Retinol Cheat Sheet: Skin Benefits and How to Maximize Effects
by WISHCOMPANY INC on Sep 12, 2021
1. The history of vitamin ARetinoids were initially found and used as a topical and oral medication for a multitude of skin conditions, primarily for acne. After years of close observation, doctors and scientists found out that retinoids contain an extra benefit of repairing and rejuvenating sun-damaged skin. It helps improve overall skin texture and reverse signs of aging.
2. How Do They Work?Our skin cells have a receptor for retinoic acid. Retinoic acid functions like a wake-up call for our skin cells to do their job right. Retinoids help to increase our skin cell turnover rate and to basically renew our skin cells. This helps to increase the production of collagen (which is the building block of our skin), and also fades hyperpigmentation.
3. Who Can Benefit?Anyone who is concerned with acne, signs of aging, and wishes to prevent early signs of aging can benefit from the use of retinoids. Perhaps you’re wondering — when is the right time to start? There is no black and white answer to this. However, if your main issue is acne, you can start as early in your teenager years (15 – 17 years old). Additionally, the truth is that our skin collagen production significantly reduces by 1% each year as we reach the age of 25. This fact is good reason to start on your retinoids journey as you reach your mid to late-20s. Being diligent with the usage of this ingredient will help prevent your skin from forming (more) fine lines before it’s too late!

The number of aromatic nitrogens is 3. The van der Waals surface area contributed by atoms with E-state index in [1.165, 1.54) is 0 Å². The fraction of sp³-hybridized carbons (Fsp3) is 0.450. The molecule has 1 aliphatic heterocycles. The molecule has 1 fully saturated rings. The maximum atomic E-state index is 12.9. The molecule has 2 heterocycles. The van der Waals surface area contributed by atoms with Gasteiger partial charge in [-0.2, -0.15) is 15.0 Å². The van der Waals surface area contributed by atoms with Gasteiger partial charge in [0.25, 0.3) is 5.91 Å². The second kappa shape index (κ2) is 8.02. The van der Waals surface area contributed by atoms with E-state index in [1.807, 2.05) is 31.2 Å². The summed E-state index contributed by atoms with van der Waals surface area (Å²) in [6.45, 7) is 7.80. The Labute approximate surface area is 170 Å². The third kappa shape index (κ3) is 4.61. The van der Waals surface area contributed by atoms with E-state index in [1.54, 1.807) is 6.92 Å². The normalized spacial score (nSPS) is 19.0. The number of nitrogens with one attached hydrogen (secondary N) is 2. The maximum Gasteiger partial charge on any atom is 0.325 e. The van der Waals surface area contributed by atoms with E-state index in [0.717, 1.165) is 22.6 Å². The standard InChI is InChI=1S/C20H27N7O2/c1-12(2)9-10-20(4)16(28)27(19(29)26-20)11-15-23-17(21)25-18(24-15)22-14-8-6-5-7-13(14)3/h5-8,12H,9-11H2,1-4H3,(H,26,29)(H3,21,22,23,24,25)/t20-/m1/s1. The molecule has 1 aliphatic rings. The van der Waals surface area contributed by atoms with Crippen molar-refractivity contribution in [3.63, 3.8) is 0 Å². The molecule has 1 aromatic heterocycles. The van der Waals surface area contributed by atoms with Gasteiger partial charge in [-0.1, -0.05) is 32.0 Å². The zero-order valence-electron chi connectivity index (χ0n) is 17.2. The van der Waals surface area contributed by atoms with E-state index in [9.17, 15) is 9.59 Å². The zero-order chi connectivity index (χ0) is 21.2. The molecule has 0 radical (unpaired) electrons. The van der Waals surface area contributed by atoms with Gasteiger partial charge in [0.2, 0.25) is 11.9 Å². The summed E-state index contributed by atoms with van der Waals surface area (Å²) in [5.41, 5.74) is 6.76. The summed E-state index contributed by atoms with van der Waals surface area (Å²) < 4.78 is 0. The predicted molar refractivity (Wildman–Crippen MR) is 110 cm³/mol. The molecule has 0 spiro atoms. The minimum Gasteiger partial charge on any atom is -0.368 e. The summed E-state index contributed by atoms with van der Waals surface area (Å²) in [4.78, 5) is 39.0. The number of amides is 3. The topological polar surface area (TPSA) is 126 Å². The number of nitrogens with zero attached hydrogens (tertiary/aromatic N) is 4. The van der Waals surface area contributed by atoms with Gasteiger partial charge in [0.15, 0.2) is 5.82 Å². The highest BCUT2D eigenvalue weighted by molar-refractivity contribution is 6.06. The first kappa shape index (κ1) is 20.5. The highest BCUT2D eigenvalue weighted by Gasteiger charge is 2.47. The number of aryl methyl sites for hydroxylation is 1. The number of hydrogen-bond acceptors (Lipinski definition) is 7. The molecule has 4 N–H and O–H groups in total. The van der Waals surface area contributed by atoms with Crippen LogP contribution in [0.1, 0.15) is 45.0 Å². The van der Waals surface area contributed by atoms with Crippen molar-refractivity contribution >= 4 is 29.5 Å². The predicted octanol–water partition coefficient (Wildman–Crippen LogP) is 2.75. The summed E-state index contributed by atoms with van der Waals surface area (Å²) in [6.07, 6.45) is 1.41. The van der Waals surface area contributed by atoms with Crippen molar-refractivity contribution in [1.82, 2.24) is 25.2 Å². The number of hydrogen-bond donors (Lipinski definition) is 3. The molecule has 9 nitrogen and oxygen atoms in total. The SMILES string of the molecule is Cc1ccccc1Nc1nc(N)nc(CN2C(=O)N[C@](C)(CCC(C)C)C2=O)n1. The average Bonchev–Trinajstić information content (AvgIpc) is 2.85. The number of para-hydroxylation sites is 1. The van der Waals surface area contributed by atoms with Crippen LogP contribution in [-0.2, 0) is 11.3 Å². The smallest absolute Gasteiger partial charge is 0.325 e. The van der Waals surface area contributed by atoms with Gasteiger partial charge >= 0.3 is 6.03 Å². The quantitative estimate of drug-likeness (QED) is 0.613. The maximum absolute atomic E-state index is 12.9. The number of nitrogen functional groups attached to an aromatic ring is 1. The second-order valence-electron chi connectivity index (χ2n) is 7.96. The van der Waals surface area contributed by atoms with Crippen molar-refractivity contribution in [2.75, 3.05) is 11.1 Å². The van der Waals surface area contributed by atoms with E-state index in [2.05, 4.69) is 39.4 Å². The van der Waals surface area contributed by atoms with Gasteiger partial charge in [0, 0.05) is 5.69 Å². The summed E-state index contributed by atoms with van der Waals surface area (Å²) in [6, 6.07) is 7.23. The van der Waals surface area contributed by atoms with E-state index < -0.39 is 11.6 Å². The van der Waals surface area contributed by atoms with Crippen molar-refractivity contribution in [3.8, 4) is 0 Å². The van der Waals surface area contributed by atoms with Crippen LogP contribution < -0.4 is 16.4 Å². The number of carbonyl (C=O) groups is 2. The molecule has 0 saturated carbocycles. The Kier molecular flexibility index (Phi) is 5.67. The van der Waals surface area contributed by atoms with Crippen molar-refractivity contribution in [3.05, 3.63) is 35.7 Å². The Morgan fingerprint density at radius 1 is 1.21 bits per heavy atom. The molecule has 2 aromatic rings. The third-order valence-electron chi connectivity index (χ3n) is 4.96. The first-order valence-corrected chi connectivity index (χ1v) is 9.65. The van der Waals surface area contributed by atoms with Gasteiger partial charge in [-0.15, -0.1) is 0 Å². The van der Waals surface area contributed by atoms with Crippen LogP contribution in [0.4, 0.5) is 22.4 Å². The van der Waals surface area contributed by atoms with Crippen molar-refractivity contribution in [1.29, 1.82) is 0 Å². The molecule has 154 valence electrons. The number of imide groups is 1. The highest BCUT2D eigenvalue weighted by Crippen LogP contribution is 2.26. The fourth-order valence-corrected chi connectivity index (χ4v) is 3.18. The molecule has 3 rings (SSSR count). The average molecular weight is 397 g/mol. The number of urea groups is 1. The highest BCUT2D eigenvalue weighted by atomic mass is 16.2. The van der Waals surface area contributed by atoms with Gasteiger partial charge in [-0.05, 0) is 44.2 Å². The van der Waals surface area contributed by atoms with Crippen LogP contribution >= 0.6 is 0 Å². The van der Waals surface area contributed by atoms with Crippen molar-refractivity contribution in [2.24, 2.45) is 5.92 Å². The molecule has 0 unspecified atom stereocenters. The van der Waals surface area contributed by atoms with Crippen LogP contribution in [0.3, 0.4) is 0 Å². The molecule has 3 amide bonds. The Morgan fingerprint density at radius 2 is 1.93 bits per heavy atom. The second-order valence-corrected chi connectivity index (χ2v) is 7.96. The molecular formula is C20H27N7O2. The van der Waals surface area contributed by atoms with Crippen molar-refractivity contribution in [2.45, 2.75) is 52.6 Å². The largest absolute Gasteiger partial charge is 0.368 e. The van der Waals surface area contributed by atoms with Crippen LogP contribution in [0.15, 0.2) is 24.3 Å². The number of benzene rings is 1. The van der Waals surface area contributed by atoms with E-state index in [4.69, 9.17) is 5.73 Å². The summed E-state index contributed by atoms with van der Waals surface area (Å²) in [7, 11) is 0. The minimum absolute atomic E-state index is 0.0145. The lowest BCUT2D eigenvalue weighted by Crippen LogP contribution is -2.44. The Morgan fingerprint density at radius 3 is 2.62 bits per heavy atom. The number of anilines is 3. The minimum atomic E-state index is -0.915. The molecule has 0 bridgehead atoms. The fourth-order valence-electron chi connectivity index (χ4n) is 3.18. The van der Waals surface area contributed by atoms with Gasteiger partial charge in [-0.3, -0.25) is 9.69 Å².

“Retinoids, retinol, retinal, retinoic acid, retin-A — What are these ingredients? Are they the same?”‘Retinoids’ is an umbrella term for both prescription-based active retinoic acid as well as the over the counter (OTC) derivatives. Imagine retinoids as a company, and the derivatives such as retinoid acid, retinol, retinaldehydes as the person behind the company from the boss, manager, employee and more. The only active form of retinoids that our skin cells recognize and respond to is retinoic acid. Imagine it as the strongest member and the director (or boss) of the company. However, retinoic acid is only available through doctor’s prescription (for example: RetinA cream). The other derivatives such as retinol, retinaldehyde and granactive retinoids are the sidekicks to retinoic acid. While they may not be as powerful, they still have their own roles to play keep the group rolling. These “sidekicks” are the ones that are readily available in OTC skincare products, and are less “powerful” because they need to overcome “obstacles” before being able to perform like retinoic acid. Simply put, they require our skin’s enzymes to convert them into the active form (retinoic acid) before they can signal the skin cells. To name a few of these derivatives and the number of conversions it requires : ✓ Retinol esters (3 conversions) : Retinyl proprionate, Retinyl palmitate, Retinyl aspartamate ✓ Retinol (2 conversions)✓ Retinaldehyde (1 conversion) : Retinyl-aldehyde, Retinal✓ Retinoic acid esters (0 conversions) : Hydroxypinacolone retinoate or commonly known as granactive retinoid
4. Tips For Newbies!✓ When: Apply ONLY at night time. Use retinoids 1 – 2 times a week and increase the frequency as your skin adjust to it.✓ How: Slowly but surely. To make sure that your skin adjusts to the ingredient, use a product with a lower concentration.✓ Important: Don’t forget to apply your sunscreen every day!
Q. Is It Safe During Pregnancy Or Breastfeeding?
Retinoids are not safe to use during pregnancy (although this has only been proven at a certain amount of concentration). It is best to avoid the use of retinoids during pregnancy. While the OTC options are unlikely to cause a problem while breastfeeding, do note that there has been no hard evidence to prove its absolute safety.